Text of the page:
A gluten free starter should go through a process of smelling funky (like sulphur or rotten eggs) before eventually becoming sweet and bread like in smell. So the fact that yours did not (particularly in the oven, it should smell amazing in the oven!) suggests something isn’t quite right.

      Did you feed the starter prior to using it in the preferment? In my experience, starters are particularly sour when they’re hungry and unfed. It might even be that in the heat of a hot summer, your starter is burning through food at an exponential rate (they progress faster in warm temperatures) which is the cause for excessive sourness? Have you noticed anything like that in your gluten-ous bread making?

      1. Hi Georgia! Thank you for your response..so I do think I understand what you mean by reducing the feeds and also discarding too much mature starter..the smell itself was not off putting, no mould or anything..just a very strong sour smell-like nail paint varnish as you mentioned and it never got the lovely bread yeast smell (which I know is the final step of sorts) ..so it was 44c hot here in the day and around 37c at night..with my gluten sourdough I managed the feeds and got a beautiful starter by feeding it regularly as it was feeding at a super fast rate..sudden Temperature change here with the early onset of monsoon so maybe it’s going to be a less of a challenge now..will drop the feeds to two a day and let you know how it goes..maybe it needs for time and patience to mature. Thanks again

  15. I think I need to start again with your recipe – I followed the Dove’s Farm GF one and on day 3 got bubbles, but constancy was very thin, I think I then over-fed it. It went flat and not bubbled since and has gone from smelling right, to smelling of nothing (flour and water), and now just smells a bit tangy but faint and not as it did on day 3. I tried not feeding it for a couple of days, but at 11 days now I think it’s dead in the water – would you say so?

    1. Hi Elle, I’d say you’d be right to start again. Given the brand name I’m assuming you’re in the UK summer – starters should be more prolific in the heat so 11 days should be plenty of time to create a healthy starter. What sort of flour are you using?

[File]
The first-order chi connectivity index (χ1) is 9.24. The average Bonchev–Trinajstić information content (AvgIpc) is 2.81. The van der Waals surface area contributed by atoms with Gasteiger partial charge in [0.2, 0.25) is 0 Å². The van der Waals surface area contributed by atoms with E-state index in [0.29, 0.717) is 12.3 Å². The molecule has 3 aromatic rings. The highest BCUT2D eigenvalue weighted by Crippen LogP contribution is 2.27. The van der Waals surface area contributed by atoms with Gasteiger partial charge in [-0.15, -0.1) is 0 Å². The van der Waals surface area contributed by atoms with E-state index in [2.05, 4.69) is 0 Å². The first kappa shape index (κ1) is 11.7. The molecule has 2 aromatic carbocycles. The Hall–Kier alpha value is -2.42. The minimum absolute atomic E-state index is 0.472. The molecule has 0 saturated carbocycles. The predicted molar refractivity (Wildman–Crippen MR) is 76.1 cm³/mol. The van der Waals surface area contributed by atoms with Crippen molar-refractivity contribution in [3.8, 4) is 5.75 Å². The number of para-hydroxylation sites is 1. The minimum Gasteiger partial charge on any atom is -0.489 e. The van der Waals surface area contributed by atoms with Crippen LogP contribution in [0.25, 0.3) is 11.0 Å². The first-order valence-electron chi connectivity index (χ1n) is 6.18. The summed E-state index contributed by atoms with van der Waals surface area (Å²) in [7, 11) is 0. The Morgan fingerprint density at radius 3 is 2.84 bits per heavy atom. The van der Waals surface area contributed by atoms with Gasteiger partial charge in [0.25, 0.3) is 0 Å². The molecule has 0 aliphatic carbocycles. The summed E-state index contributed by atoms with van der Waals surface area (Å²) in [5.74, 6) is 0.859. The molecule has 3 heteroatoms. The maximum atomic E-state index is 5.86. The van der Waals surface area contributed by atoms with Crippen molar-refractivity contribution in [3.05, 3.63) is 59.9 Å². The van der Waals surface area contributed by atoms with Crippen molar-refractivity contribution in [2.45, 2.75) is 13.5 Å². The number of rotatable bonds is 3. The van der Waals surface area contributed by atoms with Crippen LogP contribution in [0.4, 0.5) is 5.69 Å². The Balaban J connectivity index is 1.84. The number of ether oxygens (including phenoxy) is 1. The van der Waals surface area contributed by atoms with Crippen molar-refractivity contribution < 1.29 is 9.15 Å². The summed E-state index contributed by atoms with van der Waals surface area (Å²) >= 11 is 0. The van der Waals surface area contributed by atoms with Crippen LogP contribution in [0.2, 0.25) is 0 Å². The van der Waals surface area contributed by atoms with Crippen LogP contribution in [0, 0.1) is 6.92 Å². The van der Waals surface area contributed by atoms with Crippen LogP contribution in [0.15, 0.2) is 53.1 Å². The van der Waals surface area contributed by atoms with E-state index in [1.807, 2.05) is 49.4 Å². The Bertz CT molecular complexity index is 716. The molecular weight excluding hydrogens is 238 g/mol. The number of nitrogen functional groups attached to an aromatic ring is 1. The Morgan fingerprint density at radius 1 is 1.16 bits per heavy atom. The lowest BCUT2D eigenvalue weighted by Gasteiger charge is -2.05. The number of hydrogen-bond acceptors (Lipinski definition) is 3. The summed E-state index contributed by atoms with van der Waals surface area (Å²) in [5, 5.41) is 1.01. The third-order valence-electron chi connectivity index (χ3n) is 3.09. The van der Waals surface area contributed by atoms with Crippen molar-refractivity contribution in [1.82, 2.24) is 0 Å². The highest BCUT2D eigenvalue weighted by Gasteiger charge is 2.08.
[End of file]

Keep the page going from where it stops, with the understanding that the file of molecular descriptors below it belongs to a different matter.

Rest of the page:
16. Hello 🙂 I have finally started my first starter. Living on an island in Fiji does not make it easy to access gluten free bread… so here I go!
    I am using all white rice flour, on day 3 and things are looking bubbly and beautiful. I just have two questions… On what day should I start discarding I was thinking day 5??? and do you think I can feed it the odd feed of Quinoa flour?
    Look forward to your feed back! Thank you!!

    1. Hi Emma, What a lovely place to live! Lucky you. Considering I imagine it’s quite warm and you say the starter is bubbly, feel free to start discarding now (or if you feel more comfortable, day 5 is fine too). You can feed it the odd quinoa feed if you need to, but starters generally like consistency. If you think the starter is thriving with just a rice flour feed, there’s no need to add in quinoa just for the sake of the high protein content. That said, it’s fine to feed it something different occasionally if you run out of rice flour or whatever.

      Let me know how you go! 🙂

      1. Thanks for the feed back! I baked a loaf yesterday and it was quite a fail…. I was sceptical when I did my pre ferment. The loaf didn’t rise and was gummy and for some reason gritty like you are crunching sand (can’t escape it on an island haha)
        I am thinking my starter isn’t established enough. I am using a course psyllium husk, not sure if its the correct one, it doesnt state powder on the bag but I am unsure of the difference between psyllium husk and psyllium husk powder.
        I gave the starter a feed of quinoa for the first time last night and this morning it is so bubbly and has a nice little dome on it (first dome I have seen) I will persevere I guess with the rice flour and see what happens…. all fingers and toes crossed.
        On the plus I made the sourdough starter crackers and ate the whole lot in one sitting, YUM!

        1. Hi Emma, sometimes it takes a starter a while to get going which is an unfortunate reality! A few other things though:

          1. Grittiness shouldn’t be an issue which makes me think you have a coarsely milled rice flour. I would think that aspect could be resolved by buying a finely milled one, but that’s easier said than done on an island! haha. My bougie inner city lifestyle is showing, but if you have access to any health food stores, their rice flour is generally finer milled. Otherwise it might be worth ordering some online (Bob’s Red Mill is good). The reality of the coarsely milled ones is that you can’t really outrun them, they’ll always add some grittiness.

          2. I’m wondering if perhaps humidity has an effect on your loaf. I haven’t baked in humidity before so I can’t say for sure how it would impact it, but it might be worth (once your starter revs up) proofing your loaves in the fridge? It takes a lot longer (24-48 hours) but it might prevent any issues arising from humid climates. Just a thought!